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What Is Au Jus (Beef Jus With Stock), and How Do I Make It?
The Dish on this Basic Sauce
Au jus is one of the glories of the culinary world. With that said — unequivocally —let me elaborate.
It sounds fancy — but it’s only French, and I think the French have coasted for years on the fact that anything sounds intimidating if said in French. Especially with a good accent and your nose in the air.
All it means is ‘with juice’. OK? That’s the base. From there you have two main points and a couple of sub-points. Mainly because I like outlines.
True jus is simply the juice of something. That’s it. It can be the juice of anything — vegetables, meats, fruits. So the jus we encounter here in America most often — made from roast beef — would be jus de boeuf. Tomato juice is jus de tomates. You could have ugly juice — jus laid.See what I mean by things just sounding good in French?
- So if you want to be a purist — and I can never figure out if I am or not — then jus for you would be made in the more traditional French manner, with simply the unadulterated, or lightly seasoned juices of whatever food with which you are working. These are often delicious, as in really good freshly squeezed orange juice — jus de citron. And sometimes they are irreplaceable, as in jus de limmette, or lime juice freshly squeezed in my margarita.
Au Jus in America
However, in America, we don’t stick to the rules. Yay America! What this means though is that several things have happened in regard to jus here.
The first of these is that jus is rarely served in its pure form. Most Americans are used to and therefore prefer seasoned jus. In most fast food or casual dining settings (which is where we encounter it most) jus is bolstered by Worcestershire sauce, soy sauce, beef stock, sugar, onion, garlic, lemon juice — anything that increases the intensity of the flavor. This is all right, except there are two problems.
The first is that you lose the ‘beefiness’ (or other food flavors) of which the jus is the essence. Anything but a few select ingredients will overwhelm and overtake the delicate flavor of the beef. In that case, you have a sauce or a gravy. (Sauce and gravy are also lovely things — more on those later), If you are after jus, then treat it like jus. If you mess it up, call it something else.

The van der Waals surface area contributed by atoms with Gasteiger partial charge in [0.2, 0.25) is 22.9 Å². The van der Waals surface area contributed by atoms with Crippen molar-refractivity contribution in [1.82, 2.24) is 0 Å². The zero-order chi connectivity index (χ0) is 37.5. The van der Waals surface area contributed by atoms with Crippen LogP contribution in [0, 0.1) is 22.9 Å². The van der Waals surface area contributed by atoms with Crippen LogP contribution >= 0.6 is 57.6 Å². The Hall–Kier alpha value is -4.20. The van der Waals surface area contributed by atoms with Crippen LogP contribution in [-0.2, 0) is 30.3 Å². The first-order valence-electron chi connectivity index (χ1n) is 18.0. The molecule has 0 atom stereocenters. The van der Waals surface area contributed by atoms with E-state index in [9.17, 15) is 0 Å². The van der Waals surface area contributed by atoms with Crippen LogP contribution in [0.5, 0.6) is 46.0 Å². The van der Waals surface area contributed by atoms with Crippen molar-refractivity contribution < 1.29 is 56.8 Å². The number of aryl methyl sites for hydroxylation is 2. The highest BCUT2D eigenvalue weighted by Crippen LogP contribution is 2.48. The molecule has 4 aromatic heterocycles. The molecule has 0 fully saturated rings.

Saltiness. Many of the ingredients used to bolster jus are salty on their own. If the jus is simmered or reduced, then the salt is concentrated along with the other flavors.
How Jus is Made
Many liquids that are called jus in America really aren’t jus at all. Instead, for a jus de boeuf, or beef juice in English, beef stock will be flavored and simmered until it has reduced. Remember that true jus is the liquids that collect from a food. This is a very fine point — but an important one. Jus for meats is meant to enhance and intensify the meat — not stand on its own. The best jus is what is released from the cut of meat during cooking — it will echo and mirror the flavors and complexities of the meat, not cover it up or compete with it. This is one of the reasons the French have earned the right to have their noses in the air — at least in regard to food. This small detail makes the difference between a good dish and a stellar one.
Please don’t ask me to comment on that powder stuff in the little red packets from the grocery store. That’s not jus at all. Think about it — it’s not even juice — of any kind! It looks and tastes a lot like the stuff my kids track in out of the yard. Don’t do it.
So — how do you make it? It’s French — so it’s hard, isn’t it?
Ah, mais non, mes amis!
How to Make Real, Homemade Au Jus
Start with a simple beef or pot roast. This is the quickest and easiest way to get some jus de boeuf — give it a taste, and begin to imagine the possibilities. While you are letting the meat rest prior to carving, skim the fat off the top of the juices that are left in the pan. The easiest way to do this is with a fat separator, but you can just use a spoon too.*
Taste the liquid left — you should NEVER serve anything without tasting it yourself and adjusting the seasoning. This will let you know if you need to add salt and pepper, or if you need to keep hands off.
Bring the liquid to a simmer, and let it simmer until reduced by about 1/3. This is just about the same amount of time that the roast needs to rest — so you might as well make some magic. If you wish you can judiciously add one or two aromatics — red wine, shallot, a little garlic, fresh herbs such as thyme or rosemary. But be careful. Reduce too much or add too much and you’ve gone beyond something that will enhance your roast and moved into the realm of covering it up. You want a very thin ‘liquidy’ liquid.
My favorite way to serve it is simply by the tablespoon over thin slices of roast. Or with a little cupful and a French Dip sandwich. Ok — a big cupful.
Now – won’t everyone be impressed when you serve au jus — the real thing? Good for you!
*Once degreased, you can strain the jus through a layer or two of cheesecloth before you reduce it if you wish, but you don’t have to.
** Actually, the real easiest way to degrease the fat from the liquid is to chill it. The fat will congeal in a 'lid' on top of the liquid and you can literally lift it right off. Save that beef fat - you can use it to roast the most heavenly potatoes you've ever tasted. But chilling doesn't help if you want to serve it immediately.
Strained Jus ready to be finished and served.
How to Make Au Jus - Another Method!
Do you have a favorite way to serve au jus?
What do you prefer?
© 2010 Jan Charles